Portugal: Holocaust Museum in Porto has opened, the first on the Iberian peninsula

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    The first museum on the Iberian Peninsula specifically dedicated to the Shoah has opened in the city of Porto (Oporto), in northern Portugal.

    Created by the local Jewish community, some of whose members lost family in the Shoah, the Holocaust Museum of Porto depicts in detail the history, development, and aftermath of the Holocaust, including the story of the Jewish refugees who arrived in Porto between 1940 and 1941 hoping to flee to the Americas.

    Portugal was neutral during World War II and gave refuge to thousands of Jewish refugees fleeing from Nazi Germany and its allies or occupied territories.

    The museum combines traditional exhibits and information panels with installations and audio-visual presentations.

    One section features the reproduction of barracks at the Auschwitz death camp; there is also a reproduction of part of the Arbeit Macht Frei gate.

    “Visitors will be able to walk through some areas designed to create a sensorial effect of the real presence in the space,” museum curator Hugo Vaz told the local media site sabado.pt.

    Exhibits also include artifacts and documents left by Jews who sought refuge in Porto. Among them are two sifrei Torah presented to the city’s synagogue by Jewish refugee families.

    The museum also has a cinema, a study center, a conference hall, and a memorial hall with the names of thousands who perished during the Holocaust written on its walls.

    Watch a video presentation of the museum:

    The museum was inaugurated with a small ceremony on January 20, but its opening to visitors has been postponed indefinitely due to Covid-19 measures. The inauguration was attended only by some members of the local Jewish community, and by the Bishop of Porto and the President of the Muslim Community.

    The stated mission of the new Holocaust museum is to promote education about the Shoah, by initiatives such as teacher training programs, exhibitions, support for academic research, and school visits. Educational activities will be coordinated in collaboration with the state-led “Nunca Esquecer” (Never Forget) project, approved by the Portuguese Council of Ministers in July 2020, which aims to promote initiatives that foster knowledge about the Holocaust, its Portuguese victims, and also Portuguese citizens who helped those persecuted by the Nazi regime.

    Aristides de Sousa Mendes, Portuguese consul in Bordeaux, for example, saved thousands of people fleeing from France after the Nazi invasion in 1940 and was recognized by Yad Vashem as Righteous Among the Nations in 1966. A Virtual Museum tells his story, and his home in Cabanas de Viriato, Portugal, is currently at the center of a renovation project that aims to open it as a memorial museum and cultural space.

    “It is important to teach about the Holocaust in Portugal,” said Dara Jeffries, a member of the council of the Jewish community of Porto. “At school, my brother and I were the only Jews. The topic was never addressed or taught, and only a few knew what the Holocaust was.”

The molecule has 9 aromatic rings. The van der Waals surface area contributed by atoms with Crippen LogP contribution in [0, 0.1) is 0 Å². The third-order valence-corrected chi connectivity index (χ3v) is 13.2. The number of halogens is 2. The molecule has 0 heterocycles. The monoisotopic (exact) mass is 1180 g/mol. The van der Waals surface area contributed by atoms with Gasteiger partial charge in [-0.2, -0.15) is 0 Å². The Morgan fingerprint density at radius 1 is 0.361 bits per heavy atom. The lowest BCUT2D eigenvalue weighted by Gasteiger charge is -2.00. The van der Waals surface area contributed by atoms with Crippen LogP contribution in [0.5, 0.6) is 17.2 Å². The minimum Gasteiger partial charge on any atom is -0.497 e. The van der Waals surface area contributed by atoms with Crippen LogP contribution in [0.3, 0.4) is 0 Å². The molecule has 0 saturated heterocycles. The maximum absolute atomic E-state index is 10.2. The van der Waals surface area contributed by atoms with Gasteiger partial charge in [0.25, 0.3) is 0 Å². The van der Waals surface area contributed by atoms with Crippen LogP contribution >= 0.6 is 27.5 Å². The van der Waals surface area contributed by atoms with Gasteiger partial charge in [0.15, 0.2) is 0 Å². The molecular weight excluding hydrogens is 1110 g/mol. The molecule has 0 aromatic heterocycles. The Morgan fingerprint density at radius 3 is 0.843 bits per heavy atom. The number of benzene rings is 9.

The Holocaust Museum also has established connections with other Holocaust Museums in Europe and elsewhere, in particular with those in Hong Kong, Washington D.C., Paris, and Moscow.

    “The collaboration with other Holocaust museums ranges from the exchange of experiences and practices to the possibility of organizing conferences in our museum in Porto,” Hugo Vaz told JHE.

    Vaz is also the curator of the Jewish community’s Jewish Museum, which opened in 2015 in the synagogue complex and tells the complex history of Jews in Porto. The programs of the new Holocaust museum, the Jewish community says, will form part of an educational outreach strategy already carried out by that museum.

    The Jewish community in Porto has roots believed to date back to ancient Roman times, but the Inquisition and the expulsion of Jews from Portugal in 1496 put an end to open Jewish life for centuries.

    Jews started to settle again in Porto in the late nineteenth century and saw a modest cultural revival in the 1920s and 1930s led by army captain Arturo Carlos de Barros Bastos, who tried to bring back to Judaism the descendants of Jews who had been forced to convert to Christianity during the Inquisition.

    Aiming to attract the so-called “conversos,” the Portuguese and Spanish congregation of London, together with other members of the Sephardic diaspora, funded the construction of a synagogue in Porto. Set in a large garden filled with towering palms, the art deco-style Kadoorie Mekor Haim synagogue was inaugurated in 1938. It was named after the family of businessman and philanthropist Sir Elly Kadoorie of Shanghai, which provided much of the funding. Sir Elly’s wife, Lady Laura Mocatta Kadoorie, was a descendant of Sephardic Jews from Portugal.

    Until 10 years ago, the Jewish community of Porto numbered only about 30 members, according to the community. Today it exceeds 500 members from 30 countries; this growth came mainly, the community says, thanks to a 2013/2015 law that granted Portuguese citizenship to anyone who could demonstrate having Jewish-Portuguese origins.

    By  Jewish Heritage Europe

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